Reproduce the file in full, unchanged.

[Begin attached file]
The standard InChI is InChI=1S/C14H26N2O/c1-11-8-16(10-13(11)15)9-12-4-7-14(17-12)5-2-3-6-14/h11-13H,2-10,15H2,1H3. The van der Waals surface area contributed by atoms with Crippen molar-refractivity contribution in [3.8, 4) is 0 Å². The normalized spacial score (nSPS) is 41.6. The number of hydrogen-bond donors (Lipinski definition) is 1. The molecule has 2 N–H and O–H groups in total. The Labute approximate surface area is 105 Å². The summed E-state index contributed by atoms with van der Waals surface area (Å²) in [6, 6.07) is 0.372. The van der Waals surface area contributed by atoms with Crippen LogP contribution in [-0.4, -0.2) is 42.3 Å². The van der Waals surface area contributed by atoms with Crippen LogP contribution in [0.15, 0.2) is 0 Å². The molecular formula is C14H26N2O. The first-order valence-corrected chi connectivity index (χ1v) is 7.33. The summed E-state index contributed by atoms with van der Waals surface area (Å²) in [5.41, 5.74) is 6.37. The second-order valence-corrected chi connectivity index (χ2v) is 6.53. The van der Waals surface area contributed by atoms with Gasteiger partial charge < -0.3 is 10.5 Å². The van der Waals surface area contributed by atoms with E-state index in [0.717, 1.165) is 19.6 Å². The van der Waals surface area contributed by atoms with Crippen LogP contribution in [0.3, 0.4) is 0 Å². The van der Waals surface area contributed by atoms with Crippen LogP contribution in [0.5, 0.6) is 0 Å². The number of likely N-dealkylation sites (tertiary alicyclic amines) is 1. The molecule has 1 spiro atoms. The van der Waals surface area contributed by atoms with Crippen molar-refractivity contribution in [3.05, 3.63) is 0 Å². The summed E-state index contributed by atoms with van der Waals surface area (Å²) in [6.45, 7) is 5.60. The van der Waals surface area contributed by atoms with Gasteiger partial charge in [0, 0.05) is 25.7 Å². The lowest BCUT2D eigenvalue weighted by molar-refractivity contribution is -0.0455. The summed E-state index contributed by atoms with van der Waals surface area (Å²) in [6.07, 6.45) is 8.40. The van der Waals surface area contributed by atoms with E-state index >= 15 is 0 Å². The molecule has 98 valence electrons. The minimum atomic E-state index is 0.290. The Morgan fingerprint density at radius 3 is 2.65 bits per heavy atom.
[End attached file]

The standard InChI is InChI=1S/C14H26N2O/c1-11-8-16(10-13(11)15)9-12-4-7-14(17-12)5-2-3-6-14/h11-13H,2-10,15H2,1H3. The van der Waals surface area contributed by atoms with Crippen molar-refractivity contribution in [3.8, 4) is 0 Å². The normalized spacial score (nSPS) is 41.6. The number of hydrogen-bond donors (Lipinski definition) is 1. The molecule has 2 N–H and O–H groups in total. The Labute approximate surface area is 105 Å². The summed E-state index contributed by atoms with van der Waals surface area (Å²) in [6, 6.07) is 0.372. The van der Waals surface area contributed by atoms with Crippen LogP contribution in [-0.4, -0.2) is 42.3 Å². The van der Waals surface area contributed by atoms with Crippen LogP contribution in [0.15, 0.2) is 0 Å². The molecular formula is C14H26N2O. The first-order valence-corrected chi connectivity index (χ1v) is 7.33. The summed E-state index contributed by atoms with van der Waals surface area (Å²) in [5.41, 5.74) is 6.37. The second-order valence-corrected chi connectivity index (χ2v) is 6.53. The van der Waals surface area contributed by atoms with Gasteiger partial charge < -0.3 is 10.5 Å². The van der Waals surface area contributed by atoms with E-state index in [0.717, 1.165) is 19.6 Å². The van der Waals surface area contributed by atoms with Crippen LogP contribution in [0.3, 0.4) is 0 Å². The van der Waals surface area contributed by atoms with Crippen LogP contribution in [0.5, 0.6) is 0 Å². The number of likely N-dealkylation sites (tertiary alicyclic amines) is 1. The molecule has 1 spiro atoms. The van der Waals surface area contributed by atoms with Crippen molar-refractivity contribution in [3.05, 3.63) is 0 Å². The summed E-state index contributed by atoms with van der Waals surface area (Å²) in [6.45, 7) is 5.60. The van der Waals surface area contributed by atoms with Gasteiger partial charge in [0, 0.05) is 25.7 Å². The lowest BCUT2D eigenvalue weighted by molar-refractivity contribution is -0.0455. The summed E-state index contributed by atoms with van der Waals surface area (Å²) in [6.07, 6.45) is 8.40. The van der Waals surface area contributed by atoms with E-state index >= 15 is 0 Å². The molecule has 98 valence electrons. The minimum atomic E-state index is 0.290. The Morgan fingerprint density at radius 3 is 2.65 bits per heavy atom.